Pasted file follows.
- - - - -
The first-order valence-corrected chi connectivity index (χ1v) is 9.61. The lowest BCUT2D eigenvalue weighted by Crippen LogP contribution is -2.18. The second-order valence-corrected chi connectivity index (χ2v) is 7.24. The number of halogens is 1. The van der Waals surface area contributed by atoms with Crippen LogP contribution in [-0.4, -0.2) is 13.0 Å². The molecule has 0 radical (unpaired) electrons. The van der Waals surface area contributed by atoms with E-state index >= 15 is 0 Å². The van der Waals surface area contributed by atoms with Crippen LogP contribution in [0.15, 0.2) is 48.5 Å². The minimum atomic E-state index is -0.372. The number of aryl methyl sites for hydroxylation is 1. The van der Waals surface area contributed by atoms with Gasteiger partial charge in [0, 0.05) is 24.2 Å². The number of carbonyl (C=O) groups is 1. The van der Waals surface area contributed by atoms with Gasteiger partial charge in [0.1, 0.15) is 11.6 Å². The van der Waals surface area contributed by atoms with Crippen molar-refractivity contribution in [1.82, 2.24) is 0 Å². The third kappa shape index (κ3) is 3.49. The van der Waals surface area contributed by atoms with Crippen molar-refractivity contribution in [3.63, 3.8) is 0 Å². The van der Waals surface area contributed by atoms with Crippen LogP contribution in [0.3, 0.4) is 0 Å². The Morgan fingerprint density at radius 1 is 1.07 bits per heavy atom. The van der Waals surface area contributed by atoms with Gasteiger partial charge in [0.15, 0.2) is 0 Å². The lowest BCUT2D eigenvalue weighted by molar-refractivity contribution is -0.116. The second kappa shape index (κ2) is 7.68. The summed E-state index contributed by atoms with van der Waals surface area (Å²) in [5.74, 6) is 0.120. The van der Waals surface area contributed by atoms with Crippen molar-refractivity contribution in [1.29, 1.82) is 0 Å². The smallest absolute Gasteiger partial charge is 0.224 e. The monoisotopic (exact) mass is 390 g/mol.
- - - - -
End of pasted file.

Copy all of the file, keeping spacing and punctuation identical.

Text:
The first-order valence-corrected chi connectivity index (χ1v) is 9.61. The lowest BCUT2D eigenvalue weighted by Crippen LogP contribution is -2.18. The second-order valence-corrected chi connectivity index (χ2v) is 7.24. The number of halogens is 1. The van der Waals surface area contributed by atoms with Crippen LogP contribution in [-0.4, -0.2) is 13.0 Å². The molecule has 0 radical (unpaired) electrons. The van der Waals surface area contributed by atoms with E-state index >= 15 is 0 Å². The van der Waals surface area contributed by atoms with Crippen LogP contribution in [0.15, 0.2) is 48.5 Å². The minimum atomic E-state index is -0.372. The number of aryl methyl sites for hydroxylation is 1. The van der Waals surface area contributed by atoms with Gasteiger partial charge in [0, 0.05) is 24.2 Å². The number of carbonyl (C=O) groups is 1. The van der Waals surface area contributed by atoms with Gasteiger partial charge in [0.1, 0.15) is 11.6 Å². The van der Waals surface area contributed by atoms with Crippen molar-refractivity contribution in [1.82, 2.24) is 0 Å². The third kappa shape index (κ3) is 3.49. The van der Waals surface area contributed by atoms with Crippen molar-refractivity contribution in [3.63, 3.8) is 0 Å². The van der Waals surface area contributed by atoms with Crippen LogP contribution in [0.3, 0.4) is 0 Å². The Morgan fingerprint density at radius 1 is 1.07 bits per heavy atom. The van der Waals surface area contributed by atoms with Gasteiger partial charge in [0.15, 0.2) is 0 Å². The lowest BCUT2D eigenvalue weighted by molar-refractivity contribution is -0.116. The second kappa shape index (κ2) is 7.68. The summed E-state index contributed by atoms with van der Waals surface area (Å²) in [5.74, 6) is 0.120. The van der Waals surface area contributed by atoms with Crippen molar-refractivity contribution in [1.29, 1.82) is 0 Å². The smallest absolute Gasteiger partial charge is 0.224 e. The monoisotopic (exact) mass is 390 g/mol.